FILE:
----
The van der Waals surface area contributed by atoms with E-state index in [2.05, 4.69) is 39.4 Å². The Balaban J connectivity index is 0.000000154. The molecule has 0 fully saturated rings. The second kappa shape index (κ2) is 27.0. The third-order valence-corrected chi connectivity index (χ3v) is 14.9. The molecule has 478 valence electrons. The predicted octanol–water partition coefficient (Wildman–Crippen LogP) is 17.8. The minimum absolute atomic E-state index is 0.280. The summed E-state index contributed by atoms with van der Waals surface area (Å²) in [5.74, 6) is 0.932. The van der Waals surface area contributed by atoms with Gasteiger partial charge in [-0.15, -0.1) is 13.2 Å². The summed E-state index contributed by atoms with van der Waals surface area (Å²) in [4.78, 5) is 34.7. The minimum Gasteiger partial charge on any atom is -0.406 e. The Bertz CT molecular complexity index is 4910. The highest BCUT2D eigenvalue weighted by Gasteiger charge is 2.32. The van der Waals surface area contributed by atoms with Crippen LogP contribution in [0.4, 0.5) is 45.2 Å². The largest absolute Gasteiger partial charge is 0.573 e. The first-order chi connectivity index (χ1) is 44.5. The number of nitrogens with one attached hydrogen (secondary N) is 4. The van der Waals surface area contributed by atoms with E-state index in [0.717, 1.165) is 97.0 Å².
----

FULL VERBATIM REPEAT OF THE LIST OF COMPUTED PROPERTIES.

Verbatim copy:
The van der Waals surface area contributed by atoms with E-state index in [2.05, 4.69) is 39.4 Å². The Balaban J connectivity index is 0.000000154. The molecule has 0 fully saturated rings. The second kappa shape index (κ2) is 27.0. The third-order valence-corrected chi connectivity index (χ3v) is 14.9. The molecule has 478 valence electrons. The predicted octanol–water partition coefficient (Wildman–Crippen LogP) is 17.8. The minimum absolute atomic E-state index is 0.280. The summed E-state index contributed by atoms with van der Waals surface area (Å²) in [5.74, 6) is 0.932. The van der Waals surface area contributed by atoms with Gasteiger partial charge in [-0.15, -0.1) is 13.2 Å². The summed E-state index contributed by atoms with van der Waals surface area (Å²) in [4.78, 5) is 34.7. The minimum Gasteiger partial charge on any atom is -0.406 e. The Bertz CT molecular complexity index is 4910. The highest BCUT2D eigenvalue weighted by Gasteiger charge is 2.32. The van der Waals surface area contributed by atoms with Crippen LogP contribution in [0.4, 0.5) is 45.2 Å². The largest absolute Gasteiger partial charge is 0.573 e. The first-order chi connectivity index (χ1) is 44.5. The number of nitrogens with one attached hydrogen (secondary N) is 4. The van der Waals surface area contributed by atoms with E-state index in [0.717, 1.165) is 97.0 Å².